I.E., "We want girls to buy the action figures too!"

I.E., “We want girls to buy the action figures too!”

I get that Legolas is a favorite. But I also thought much of his story, considering he’s not even in the book, along with Tauriel (created for the film), really detracted from this film and led people who have not read the book to think it something that it is not. It just seemed more like a giant wink to the audience rather than an enhancement to the story.

Scenes like these took away from the extreme detail Tolkien devoted himself to sharing with faithful readers for eight decades now. I literally heard a young woman say these exact words at the theater this week: “That movie was so much better than the book. There were so many details in the book. Why do I need that?”

It seems the only difference between when we’re allowed to criticize is what the majority agrees with. And here, the majority seems fine with what Jackson has done with the movies. Refusing to be a part of some giant, vague corporate machine is something Americans excel at but only when they recognize it in the first place. So hating Michael Bay? Well, that’s fine. He’s making stupid movies for stupid people. And there’s a lot of stupid people out there so they’ll buy tickets to his movies. But Peter Jackson? Well his movies made a billion dollars because people recognize quality.

Every single summer they would recognize it.

Every single summer they would recognize it.

And that’s fine, they’re allowed to like The Hobbit, Twilight, X-Men, Ninja Turtles, and anything else that catches their interest. But I don’t have to accept it either.

People talk poorly of glorified CGI-fests that add more action and less substance but then when those films come along, everybody eats it up! It’s like the presidential elections. We all know that guy is corrupt but we vote for him anyway and then continue to speak of how terrible they are when we give them the power.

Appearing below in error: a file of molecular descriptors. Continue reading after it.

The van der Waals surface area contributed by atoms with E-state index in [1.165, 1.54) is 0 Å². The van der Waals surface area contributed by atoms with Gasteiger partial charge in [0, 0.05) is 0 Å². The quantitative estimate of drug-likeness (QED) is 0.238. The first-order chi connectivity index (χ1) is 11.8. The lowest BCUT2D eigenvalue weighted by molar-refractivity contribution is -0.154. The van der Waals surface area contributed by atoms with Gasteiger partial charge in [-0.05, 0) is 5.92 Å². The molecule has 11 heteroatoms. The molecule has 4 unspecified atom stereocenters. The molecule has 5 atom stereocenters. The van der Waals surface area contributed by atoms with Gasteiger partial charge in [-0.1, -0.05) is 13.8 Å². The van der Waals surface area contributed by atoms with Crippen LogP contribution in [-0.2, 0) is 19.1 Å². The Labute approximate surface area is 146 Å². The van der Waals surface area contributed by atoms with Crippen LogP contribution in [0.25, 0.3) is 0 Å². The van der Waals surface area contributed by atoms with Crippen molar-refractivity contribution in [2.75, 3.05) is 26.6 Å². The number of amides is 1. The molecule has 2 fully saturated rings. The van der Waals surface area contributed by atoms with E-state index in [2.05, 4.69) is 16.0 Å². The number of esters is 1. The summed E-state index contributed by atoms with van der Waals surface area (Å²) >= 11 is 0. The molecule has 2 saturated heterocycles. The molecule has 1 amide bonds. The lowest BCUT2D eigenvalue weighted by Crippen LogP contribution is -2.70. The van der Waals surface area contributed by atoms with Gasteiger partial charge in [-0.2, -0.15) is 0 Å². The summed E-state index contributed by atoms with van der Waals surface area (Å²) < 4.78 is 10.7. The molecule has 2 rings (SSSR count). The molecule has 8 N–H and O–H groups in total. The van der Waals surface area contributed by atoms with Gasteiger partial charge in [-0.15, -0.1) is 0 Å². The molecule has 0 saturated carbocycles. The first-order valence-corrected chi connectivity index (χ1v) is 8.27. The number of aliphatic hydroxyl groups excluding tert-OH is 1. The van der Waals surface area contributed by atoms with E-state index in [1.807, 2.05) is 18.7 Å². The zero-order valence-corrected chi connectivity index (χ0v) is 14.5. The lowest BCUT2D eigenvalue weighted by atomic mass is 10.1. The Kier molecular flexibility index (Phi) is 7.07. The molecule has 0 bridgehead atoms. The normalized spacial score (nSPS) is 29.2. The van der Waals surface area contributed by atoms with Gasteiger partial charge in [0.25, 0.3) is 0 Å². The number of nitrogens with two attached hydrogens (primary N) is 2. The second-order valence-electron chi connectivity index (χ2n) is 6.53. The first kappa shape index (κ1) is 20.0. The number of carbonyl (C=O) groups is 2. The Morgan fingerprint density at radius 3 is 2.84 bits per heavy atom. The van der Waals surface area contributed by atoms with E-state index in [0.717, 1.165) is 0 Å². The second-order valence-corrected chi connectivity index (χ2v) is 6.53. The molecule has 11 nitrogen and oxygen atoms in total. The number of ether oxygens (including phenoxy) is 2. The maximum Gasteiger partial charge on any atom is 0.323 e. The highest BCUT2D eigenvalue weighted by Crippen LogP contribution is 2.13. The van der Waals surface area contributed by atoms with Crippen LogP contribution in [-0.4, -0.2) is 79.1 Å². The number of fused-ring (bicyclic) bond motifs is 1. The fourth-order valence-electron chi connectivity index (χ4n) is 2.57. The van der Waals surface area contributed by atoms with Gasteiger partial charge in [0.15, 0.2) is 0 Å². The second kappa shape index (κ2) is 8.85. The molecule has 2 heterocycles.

Listen to what Christopher Tolkien, J.R.R. Tolkien’s son, has to say about the LOTR and Hobbit films: “They [Jackson and team] eviscerated the book by making it an action movie for young people aged 15 to 25,” Christopher says regretfully. “And it seems that The Hobbit will be the same kind of film.”

Is Tolkien wrong for this view? Is he just stubborn? Why can’t this guy just get over himself? He didn’t write the book, it was his dad. Why can’t he accept a few updates? No matter what his relation to the original author, he’s still just a guy expressing his distaste for the adaptions Peter Jackson and his talented team have made.

And that’s his right as a fan.

Though he looks like the kind of guy to accept updates every time iTunes asks.

Though he still looks like the kind of guy to accept updates EVERY TIME iTunes asks.

The Wednesday box office numbers [December 17th, 2014) for The Hobbit: The Battle of the Five Armies, Jackson’s Hobbit trilogy has grossed an estimated 2.12 billion dollars. BILLIONS. What was that about a CGI-infested cash grab?